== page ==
SDNHM Monarca: Butterfly Beyond Boundaries

Butterfly Gardening in San Diego County

Blue on penstemon, photo by Bob Parks

 

Butterflies can give the impression of flying flowers. Planting for butterflies is a beautiful way to enjoy and help conserve these wonderful insects while bringing life and movement to your garden.

A butterfly garden can be as simple or as complicated as you like. It can be as small as a window box or take up as much space in your yard as you allow. The key is to provide host plants for caterpillars to feed on as well as nectar plants for adults. What you plant in your butterfly garden depends on various factors, including which butterfly species are common in your area, what their respective host and nectar plants are, and what your garden habitat is like (coastal, inland, mountain, desert).

If you are interested in butterfly gardening here in San Diego, a good way to start is by checking our Field Guide for a list of common local butterflies. Once you know what kinds of butterflies you'll be able to attract in this area, you can figure out what kinds of host and nectar plants you'll need. Next, think about what kinds of plants will grow in your particular garden habitat.

Here we have focused on host and nectar plants for the San Diego urban/coastal region. These lists are by no means comprehensive, however, and we encourage experimentation.

First, a few general rules of thumb to get help you get started:


Things to think about when planning your butterfly garden

  • Host and Nectar Plants: It is important to provide food for butterflies in their larval stage (caterpillars need particular host plants) as well as flowers (nectar plants) that attract adult butterflies. Providing both of these elements increases the chances that any adult butterflies you attract will linger and lay eggs. (See lists of host plants) and nectar plants.)


  • Seasons. Here in San Diego, we're able to enjoy butterflies year round. The liveliest butterfly gardens incorporate a variety of plants that bloom at different times of the year in order to attract a wider assortment of butterflies.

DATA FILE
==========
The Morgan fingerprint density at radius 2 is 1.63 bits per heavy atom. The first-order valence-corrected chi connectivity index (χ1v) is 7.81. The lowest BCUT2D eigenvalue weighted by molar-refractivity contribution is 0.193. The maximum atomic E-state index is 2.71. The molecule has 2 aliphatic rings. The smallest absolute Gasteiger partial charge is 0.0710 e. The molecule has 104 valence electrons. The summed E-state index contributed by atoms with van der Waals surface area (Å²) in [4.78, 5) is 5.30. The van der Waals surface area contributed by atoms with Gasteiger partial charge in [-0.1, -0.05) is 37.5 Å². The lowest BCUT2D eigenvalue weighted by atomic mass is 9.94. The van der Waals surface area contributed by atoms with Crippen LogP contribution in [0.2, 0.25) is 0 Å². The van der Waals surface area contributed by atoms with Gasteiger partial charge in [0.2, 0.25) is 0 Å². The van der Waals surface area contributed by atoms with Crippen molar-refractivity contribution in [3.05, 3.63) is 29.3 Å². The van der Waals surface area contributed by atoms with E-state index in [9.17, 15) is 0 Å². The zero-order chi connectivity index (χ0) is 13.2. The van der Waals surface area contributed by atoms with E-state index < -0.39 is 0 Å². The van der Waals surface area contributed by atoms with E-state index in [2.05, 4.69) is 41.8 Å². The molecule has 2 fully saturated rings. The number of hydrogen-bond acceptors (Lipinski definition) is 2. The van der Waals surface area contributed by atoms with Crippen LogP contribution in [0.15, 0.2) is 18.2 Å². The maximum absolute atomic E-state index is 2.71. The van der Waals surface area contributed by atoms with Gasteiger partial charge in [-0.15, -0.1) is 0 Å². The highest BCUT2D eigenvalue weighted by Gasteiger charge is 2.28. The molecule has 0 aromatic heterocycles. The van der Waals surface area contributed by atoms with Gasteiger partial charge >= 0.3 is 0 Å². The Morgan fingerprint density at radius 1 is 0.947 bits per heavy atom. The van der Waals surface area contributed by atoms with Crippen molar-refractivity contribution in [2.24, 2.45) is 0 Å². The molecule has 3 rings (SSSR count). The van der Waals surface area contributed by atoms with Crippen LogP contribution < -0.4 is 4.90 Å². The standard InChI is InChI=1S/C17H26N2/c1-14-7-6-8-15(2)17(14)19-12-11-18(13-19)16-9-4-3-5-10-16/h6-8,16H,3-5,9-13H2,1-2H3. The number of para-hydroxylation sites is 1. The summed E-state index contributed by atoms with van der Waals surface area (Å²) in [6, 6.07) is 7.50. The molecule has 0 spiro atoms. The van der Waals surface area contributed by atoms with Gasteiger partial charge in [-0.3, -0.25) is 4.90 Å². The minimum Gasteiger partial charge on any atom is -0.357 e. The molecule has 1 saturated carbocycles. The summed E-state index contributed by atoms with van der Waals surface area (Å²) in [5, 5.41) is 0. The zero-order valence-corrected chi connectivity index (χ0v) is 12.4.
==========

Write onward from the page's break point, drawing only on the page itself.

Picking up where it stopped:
• Pesticides: Obviously, pesticides make it very difficult for butterflies to thrive. Fewer pesticides make for a more successful butterfly garden. The ideal butterfly garden is pesticide-free.


  • Go Native. Some local butterflies require specific native plants as hosts for their caterpillars. Flowering native plants provide nectar for adult butterflies while attracting other beneficial insects. Local nurseries can suggest butterfly plants that are native to your area, though some cultivated species are also good nectar sources.


  • Sun. Butterflies are cold-blooded and need heat from sunlight in order to warm up their muscles for flight. Place butterfly plants in the sunniest spots in your garden. The butterflies will benefit, and with adequate water, the plants will flower more.


  • Rocks. Butterflies like to bask in the sun, and a nice rock or two can offer them a place to warm their wings for flight.


  • Wind. If your garden is subject to substantial winds, you may want to consider providing some kind of protection for the butterflies you hope to attract, either in the form of a synthetic windscreen or, better yet, some tall plants to buffer the wind. Your best bet is a sunny, protected spot.


  • Colors. Butterflies don't care what colors their nectar plants are, but as a gardener you may. A butterfly garden is extremely flexible in this respect. Feel free to arrange flower colors any way you like, though groups of nectar plants tend to attract butterflies better than single plants spread throughout a garden. In general, butterflies prefer nectar plants that offer a surface on which to perch while feeding, accessible nectar (i.e. an open cup or a shallow flower), and abundant blooms.

For more on gardening with butterflies, see links to related websites.

Photo by Bob Parks

Monarca | Host Plants | Nectar Plants

Monarca | Exhibits